Three years is a long stalk but that is how long it took to get this pig.  I have been shooting Cape Barren Geese with Chris “Rockjaw Rhodes” on Flinders Island for a number of years now.  Three years ago Rockjaw and I spotted a huge boar on a clearing which featured a shallow lagoon on which we were to hunt geese.  Being a bacon buster from way back I said that if I had the chance I would bring back my .243 and have a crack at tracking down the boar. This year, three weeks before we went to the Island to hunt geese, Rockjaw sent a text message “I think your friend is back”.  I had forgotten, but it did not take long before I got the picture, especially when I got another message with photo of tracks which exceeded the length of a shotgun cartridge by quite a bit, and were heavily indented into the ground. Rockjaw left a wallaby carcass for the pig, and when I arrived there were more tracks and the wallaby had been partly eaten.
     We hunted geese with some success Saturday morning and in the afternoon, while the rest of the party went hunting I took a quad bike and headed off to the lagoon.  The quad bike was easy to handle but Rockjaw had a little surprise for me.  He had told me most of the important directions but had forgotten to inform me of a steep drop near the end of the track.  I had a sixth sense just before I went over and began to brake as I saw the road drop away.  With my mind screaming “don’t brake too hard, don’t brake too hard” I managed, by the skin of my teeth, to drive/slide the bike down. Mental note to self “have a word to Rockjaw about the directions”. The area where the pig had been was about 700m long and 400 wide but where we had placed the wallaby it was about 200m across.  Unfortunately, the wind ran down the length of it and I felt the boar would get my scent as I entered through a narrow passage in the scrub.  I set myself up in the scrub and waited. After 4 hours I was convinced I had spooked him or he had moved on so at 8.15 pm with darkness rapidly approaching, I retired for the night.

Not for the feint hearted

All four of us were needed to lift this pig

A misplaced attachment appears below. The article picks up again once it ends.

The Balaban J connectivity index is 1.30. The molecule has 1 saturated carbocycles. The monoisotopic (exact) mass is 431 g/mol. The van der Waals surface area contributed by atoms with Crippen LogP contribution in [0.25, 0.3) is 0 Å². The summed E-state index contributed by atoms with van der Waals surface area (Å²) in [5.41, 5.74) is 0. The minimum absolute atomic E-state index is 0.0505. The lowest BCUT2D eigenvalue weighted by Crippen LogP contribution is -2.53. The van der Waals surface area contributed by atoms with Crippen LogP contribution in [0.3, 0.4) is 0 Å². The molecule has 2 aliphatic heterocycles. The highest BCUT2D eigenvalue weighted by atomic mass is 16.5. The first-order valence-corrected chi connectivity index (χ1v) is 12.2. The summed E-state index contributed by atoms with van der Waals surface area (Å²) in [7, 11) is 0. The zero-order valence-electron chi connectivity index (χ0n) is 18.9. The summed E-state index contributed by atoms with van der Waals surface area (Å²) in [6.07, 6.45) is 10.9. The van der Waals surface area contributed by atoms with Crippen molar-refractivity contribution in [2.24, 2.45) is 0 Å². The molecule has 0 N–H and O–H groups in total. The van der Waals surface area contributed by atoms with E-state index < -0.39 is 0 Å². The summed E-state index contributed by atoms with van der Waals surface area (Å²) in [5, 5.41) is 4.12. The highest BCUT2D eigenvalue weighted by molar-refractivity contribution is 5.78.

Sunday was another day and, after helping the crew with a few geese in the morning, I took up position early in the afternoon, determined to stay after dark. This time I quite enjoyed going down the big hill on the track. The wind was still there but much less powerful and I set up on the opposite side to minimize the scent that would be blown around the open area.  If he was in the scrub behind me, tough luck.

     The afternoon passed and it was 8.30 pm when I was jolted out of my daze when I spotted the big fellow out of the corner of my eye. I froze until he was obscured behind some bushes and moved into position where I could rest my Sako Hunter 75 on my knees. He moved into view again and about 120 metres away and I had the Leupold VX 3.5x – 10x by 50 mm scope on his monstrous shoulder quick as a flash. Boom, straight through the shoulder, a killing shot.  We both hesitated a second then he got underway.  As he approached the scrub I chambered another round but then he staggered and I knew he was done for.  He made a few more metres and then collapsed with legs and dust going everywhere.

     I ran over to follow up if necessary but the 100 grain Remington Core-Lokt had done its usual efficient job. Wow what a boar, 120 – 130kg was my guess and as big as I have shot. As darkness was approaching I quickly removed his jaw to make into a trophy and happily putted off home of the quad bike.
 Rockjaw had promised a drop of his 30 year old Ballantines if I got the pig. So when I got home I placed the jaws, the Ballantines bottle and my single cartridge in prominent position. The rest of the crew was only too happy to help me celebrate. The following day we retrieved the boar and took him to be weighed.  He came in at 170 kgs by far the largest boar I have shot.  I have seen two boars that would be larger – one on Cape York Peninsula, and the original one we saw that time three years ago.  You see he was pure black so this one wasn’t it.  Both of those boars are still on the loose…..     Sturzy

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